Photo Credit: Tomasz Stasiuk
Colorado Springs is a relatively affordable city with plenty to offer for just about anyone. From nature lovers looking to experience the Garden of the Gods, to cadets attending the U.S. Air Force Academy, and those excited to take advantage of Colorado’s legalized marijuana.
Whether it’s people coming for the natural beauty, the booming industry around marijuana legalization, or to be around one of the most fitness-focused cities in the country, it’s clear that Colorado Springs has a lot to love.
To help you make sense of each aspect of the city and feel prepared before making the move, we’ve put together a comprehensive guide with all the most vital information you’ll need.
- Which Colorado Springs neighborhoods are most affordable?
- Which neighborhood in Colorado Springs is the best fit for me?
- How long is the commute in Colorado Springs?
- How’s the walkability, bikeability, and public transportation in Colorado Springs?
- How dangerous is Colorado Springs?
- Where can I find apartments and houses in Colorado Springs?
- How much will it cost to move to Colorado Springs?
- Don’t forget, all of these things need updating!
- What’s fun to do in Colorado Springs?
And if you’re looking for more info on moving to Colorado Springs, check out our Colorado Springs move cost guide.
- The population in Colorado Springs is 455,101, making it the 40th highest populated city in the United States.
- The 2018 average monthly rent in Colorado Springs is $975 and it sits as the 38th most expensive rent in the US.
- The Springs is relatively affordable for a city of its size, ranking as the 64th most expensive city in a list of US cities’ cost of living.
And to get an idea of some of the beautiful scenery The Springs has to offer, check out this sweet drone footage
Colorado Springs is a city with over 100 neighborhoods, which means it has a very wide variety of areas to fit almost anyone’s specific needs.
To better look at the city, it helps to divide it into basic regions (Southwest, South/Southeast, West, Northwest, Northeast, North, Powers, East, and Central) as seen in the map below.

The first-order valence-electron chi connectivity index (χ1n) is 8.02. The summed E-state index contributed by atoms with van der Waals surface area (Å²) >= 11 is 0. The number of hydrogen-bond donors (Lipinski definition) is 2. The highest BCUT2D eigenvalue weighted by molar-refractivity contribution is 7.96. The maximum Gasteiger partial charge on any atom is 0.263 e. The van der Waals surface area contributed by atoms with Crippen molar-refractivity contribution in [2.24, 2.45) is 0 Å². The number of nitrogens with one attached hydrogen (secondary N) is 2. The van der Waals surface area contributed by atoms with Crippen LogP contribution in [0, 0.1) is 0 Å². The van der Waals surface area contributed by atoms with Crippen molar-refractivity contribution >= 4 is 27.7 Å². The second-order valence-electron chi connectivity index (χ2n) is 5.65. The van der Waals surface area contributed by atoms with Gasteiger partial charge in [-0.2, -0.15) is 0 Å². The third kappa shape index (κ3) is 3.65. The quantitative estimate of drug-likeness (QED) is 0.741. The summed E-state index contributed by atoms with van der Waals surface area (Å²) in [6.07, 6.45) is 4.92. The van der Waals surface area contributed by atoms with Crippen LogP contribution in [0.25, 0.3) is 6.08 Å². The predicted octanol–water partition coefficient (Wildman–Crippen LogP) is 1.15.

When selecting an area to buy or rent, it’s important to like the vibe but the most important aspect of a neighborhood is going to be whether or not you can actually afford it.
The above rental hotspot map from Truila shows that, generally, rent in The Springs is more expensive in the more centralized regions and gets less expensive as you move further from the center of the city.
- The less expensive areas in the city are going to be places like Venetian Village, East Colorado Springs, Village Seven, and Stratton Meadows which will have rents in the $850-$950 range.
- Places like Skyway, Northeast Colorado Springs, and Southeast Colorado Springs fall more into a middle price-range meaning that rent here will run around $950 to $1,100 per month.
- And if you want to live in a higher-end area of town, rent is going to run $1,100 and higher in areas like Central Colorado Springs, Briargate, Interquest, and Northgate.
And now that you know where you will and won’t be able to afford, you can look into whether or not you actually like these places.
When trying to decide where to live, it’s difficult to know exactly what an area’s vibe is. Fortunately, Esri has developed their Zip Tapestry tool for doing just that!
It’s incredibly intuitive. To demonstrate, we’ve searched the zip code for Downtown Colorado Springs (80903) and Esri pulled up the three largest demographic sections in the area along with a ton of other useful info.
So, once you’ve decided you like a place, you’ll also want to figure out how feasible it’ll be to get from there to work every day.
As with many cities of this size, most people in The Springs are going to be getting around primarily by car, but that isn’t necessarily a bad thing.